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Article

Exploring Disparities in Maternal Residential Proximity to Unconventional Gas Development in the Barnett Shale in North Texas

1
Department of Epidemiology, Human Genetics & Environmental Sciences, University of Texas Health Science Center at Houston (UTHealth) School of Public Health in San Antonio, San Antonio, TX 78229, USA
2
Southwest Center for Occupational and Environmental Health (SWCOEH), Houston, TX 77030, USA
3
Department of Epidemiology, Human Genetics & Environmental Sciences, UTHealth School of Public Health, Houston, TX 77030, USA
*
Author to whom correspondence should be addressed.
Int. J. Environ. Res. Public Health 2019, 16(3), 298; https://doi.org/10.3390/ijerph16030298
Received: 12 December 2018 / Revised: 9 January 2019 / Accepted: 17 January 2019 / Published: 23 January 2019
(This article belongs to the Special Issue Maternal and Child Environmental Health and Disease)
Background: This study explores sociodemographic disparities in residential proximity to unconventional gas development (UGD) among pregnant women. Methods: We conducted a secondary analysis using data from a retrospective birth cohort of 164,658 women with a live birth or fetal death from November 2010 to 2012 in the 24-county area comprising the Barnett Shale play, in North Texas. We considered both individual- and census tract-level indicators of sociodemographic status and computed Indexes of Concentration at the Extremes (ICE) to quantify relative neighborhood-level privilege/disadvantage. We used negative binomial regression to investigate the relation between these variables and the count of active UGD wells within 0.8 km of the home during gestation. We calculated count ratios (CR) and 95% confidence intervals (CI) to describe associations. Results: There were fewer wells located near homes of women of color living in low-income areas compared to non-Hispanic white women living in more privileged neighborhoods (ICE race/ethnicity + income: CR = 0.51, 95% CI = 0.48–0.55). Conclusions: While these results highlight a potential disparity in residential proximity to UGD in the Barnett Shale, they do not provide evidence of an environmental justice (EJ) issue nor negate findings of environmental injustice in other regions. View Full-Text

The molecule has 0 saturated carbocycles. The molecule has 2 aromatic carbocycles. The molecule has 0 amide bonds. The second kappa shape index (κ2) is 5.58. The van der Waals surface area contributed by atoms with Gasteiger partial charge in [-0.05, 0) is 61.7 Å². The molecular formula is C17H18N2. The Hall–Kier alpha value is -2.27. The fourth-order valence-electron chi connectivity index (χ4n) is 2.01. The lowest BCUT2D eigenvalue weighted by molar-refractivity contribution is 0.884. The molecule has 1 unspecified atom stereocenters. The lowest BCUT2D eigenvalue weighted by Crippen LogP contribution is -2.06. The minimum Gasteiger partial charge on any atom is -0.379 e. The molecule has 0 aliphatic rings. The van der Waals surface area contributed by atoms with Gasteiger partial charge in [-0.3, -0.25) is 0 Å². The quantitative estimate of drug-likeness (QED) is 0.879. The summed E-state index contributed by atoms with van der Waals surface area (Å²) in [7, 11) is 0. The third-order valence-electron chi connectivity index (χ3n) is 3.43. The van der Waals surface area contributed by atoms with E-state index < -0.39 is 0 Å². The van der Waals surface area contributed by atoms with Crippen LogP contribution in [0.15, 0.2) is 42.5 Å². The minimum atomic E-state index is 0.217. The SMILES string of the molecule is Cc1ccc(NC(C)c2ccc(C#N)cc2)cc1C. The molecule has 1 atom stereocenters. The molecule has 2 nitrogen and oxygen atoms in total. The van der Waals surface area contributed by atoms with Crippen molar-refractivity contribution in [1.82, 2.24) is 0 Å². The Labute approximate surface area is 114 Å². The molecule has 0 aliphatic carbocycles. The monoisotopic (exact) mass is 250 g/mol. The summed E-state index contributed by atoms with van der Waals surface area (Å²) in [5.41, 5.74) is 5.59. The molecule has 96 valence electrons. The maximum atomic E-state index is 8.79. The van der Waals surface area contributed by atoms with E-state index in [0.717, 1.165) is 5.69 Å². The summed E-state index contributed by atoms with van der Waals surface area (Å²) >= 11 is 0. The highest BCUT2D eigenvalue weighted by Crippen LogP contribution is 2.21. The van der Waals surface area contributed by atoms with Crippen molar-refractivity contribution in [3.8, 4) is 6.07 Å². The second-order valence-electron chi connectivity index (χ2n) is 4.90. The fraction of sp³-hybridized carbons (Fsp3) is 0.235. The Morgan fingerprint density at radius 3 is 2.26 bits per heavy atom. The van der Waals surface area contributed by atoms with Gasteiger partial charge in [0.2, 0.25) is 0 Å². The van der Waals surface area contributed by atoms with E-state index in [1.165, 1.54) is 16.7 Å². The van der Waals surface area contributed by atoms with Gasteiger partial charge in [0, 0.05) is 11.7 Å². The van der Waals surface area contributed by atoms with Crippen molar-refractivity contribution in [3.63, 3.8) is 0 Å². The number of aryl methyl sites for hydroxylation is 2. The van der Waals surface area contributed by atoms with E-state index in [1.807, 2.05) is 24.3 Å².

Keywords: unconventional gas development; index of concentration at the extremes; maternal and child health; Barnett Shale; environmental justice unconventional gas development; index of concentration at the extremes; maternal and child health; Barnett Shale; environmental justice
MDPI and ACS Style

Ish, J.; Symanski, E.; Whitworth, K.W. Exploring Disparities in Maternal Residential Proximity to Unconventional Gas Development in the Barnett Shale in North Texas. Int. J. Environ. Res. Public Health 2019, 16, 298. https://doi.org/10.3390/ijerph16030298

AMA Style

Ish J, Symanski E, Whitworth KW. Exploring Disparities in Maternal Residential Proximity to Unconventional Gas Development in the Barnett Shale in North Texas. International Journal of Environmental Research and Public Health. 2019; 16(3):298. https://doi.org/10.3390/ijerph16030298

Chicago/Turabian Style

Ish, Jennifer, Elaine Symanski, and Kristina W. Whitworth 2019. "Exploring Disparities in Maternal Residential Proximity to Unconventional Gas Development in the Barnett Shale in North Texas" International Journal of Environmental Research and Public Health 16, no. 3: 298. https://doi.org/10.3390/ijerph16030298

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